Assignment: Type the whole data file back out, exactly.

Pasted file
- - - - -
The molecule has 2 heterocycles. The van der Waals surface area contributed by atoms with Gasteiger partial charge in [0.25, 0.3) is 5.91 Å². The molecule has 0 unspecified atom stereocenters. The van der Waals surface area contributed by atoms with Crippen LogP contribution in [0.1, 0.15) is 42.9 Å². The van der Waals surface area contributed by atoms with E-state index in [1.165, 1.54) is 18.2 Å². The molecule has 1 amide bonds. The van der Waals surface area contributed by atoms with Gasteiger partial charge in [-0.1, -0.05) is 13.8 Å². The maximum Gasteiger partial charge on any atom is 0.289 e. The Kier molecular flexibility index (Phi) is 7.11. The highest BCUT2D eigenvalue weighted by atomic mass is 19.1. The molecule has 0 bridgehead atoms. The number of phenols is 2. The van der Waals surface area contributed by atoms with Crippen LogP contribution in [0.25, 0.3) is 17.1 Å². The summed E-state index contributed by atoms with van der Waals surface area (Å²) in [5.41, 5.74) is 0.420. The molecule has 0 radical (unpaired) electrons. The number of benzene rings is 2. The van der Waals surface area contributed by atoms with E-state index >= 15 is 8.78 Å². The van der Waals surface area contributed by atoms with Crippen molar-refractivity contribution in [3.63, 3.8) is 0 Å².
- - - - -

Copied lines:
The molecule has 2 heterocycles. The van der Waals surface area contributed by atoms with Gasteiger partial charge in [0.25, 0.3) is 5.91 Å². The molecule has 0 unspecified atom stereocenters. The van der Waals surface area contributed by atoms with Crippen LogP contribution in [0.1, 0.15) is 42.9 Å². The van der Waals surface area contributed by atoms with E-state index in [1.165, 1.54) is 18.2 Å². The molecule has 1 amide bonds. The van der Waals surface area contributed by atoms with Gasteiger partial charge in [-0.1, -0.05) is 13.8 Å². The maximum Gasteiger partial charge on any atom is 0.289 e. The Kier molecular flexibility index (Phi) is 7.11. The highest BCUT2D eigenvalue weighted by atomic mass is 19.1. The molecule has 0 bridgehead atoms. The number of phenols is 2. The van der Waals surface area contributed by atoms with Crippen LogP contribution in [0.25, 0.3) is 17.1 Å². The summed E-state index contributed by atoms with van der Waals surface area (Å²) in [5.41, 5.74) is 0.420. The molecule has 0 radical (unpaired) electrons. The number of benzene rings is 2. The van der Waals surface area contributed by atoms with E-state index >= 15 is 8.78 Å². The van der Waals surface area contributed by atoms with Crippen molar-refractivity contribution in [3.63, 3.8) is 0 Å².